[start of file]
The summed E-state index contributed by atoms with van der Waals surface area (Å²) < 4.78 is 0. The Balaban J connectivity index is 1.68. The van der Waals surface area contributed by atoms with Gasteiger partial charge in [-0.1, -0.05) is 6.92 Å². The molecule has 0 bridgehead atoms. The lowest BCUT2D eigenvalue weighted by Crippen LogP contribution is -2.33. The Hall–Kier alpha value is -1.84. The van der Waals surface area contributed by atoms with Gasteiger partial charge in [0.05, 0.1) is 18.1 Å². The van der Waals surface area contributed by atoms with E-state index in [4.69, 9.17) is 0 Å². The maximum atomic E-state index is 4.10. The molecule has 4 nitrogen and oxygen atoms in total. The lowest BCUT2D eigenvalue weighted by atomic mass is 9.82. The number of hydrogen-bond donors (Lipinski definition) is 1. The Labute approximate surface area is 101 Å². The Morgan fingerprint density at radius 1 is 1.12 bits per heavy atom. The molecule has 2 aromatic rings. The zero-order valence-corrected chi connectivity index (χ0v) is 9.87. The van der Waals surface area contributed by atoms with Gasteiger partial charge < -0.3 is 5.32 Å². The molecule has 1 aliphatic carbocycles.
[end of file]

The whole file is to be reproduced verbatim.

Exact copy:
The summed E-state index contributed by atoms with van der Waals surface area (Å²) < 4.78 is 0. The Balaban J connectivity index is 1.68. The van der Waals surface area contributed by atoms with Gasteiger partial charge in [-0.1, -0.05) is 6.92 Å². The molecule has 0 bridgehead atoms. The lowest BCUT2D eigenvalue weighted by Crippen LogP contribution is -2.33. The Hall–Kier alpha value is -1.84. The van der Waals surface area contributed by atoms with Gasteiger partial charge in [0.05, 0.1) is 18.1 Å². The van der Waals surface area contributed by atoms with E-state index in [4.69, 9.17) is 0 Å². The maximum atomic E-state index is 4.10. The molecule has 4 nitrogen and oxygen atoms in total. The lowest BCUT2D eigenvalue weighted by atomic mass is 9.82. The number of hydrogen-bond donors (Lipinski definition) is 1. The Labute approximate surface area is 101 Å². The Morgan fingerprint density at radius 1 is 1.12 bits per heavy atom. The molecule has 2 aromatic rings. The zero-order valence-corrected chi connectivity index (χ0v) is 9.87. The van der Waals surface area contributed by atoms with Gasteiger partial charge < -0.3 is 5.32 Å². The molecule has 1 aliphatic carbocycles.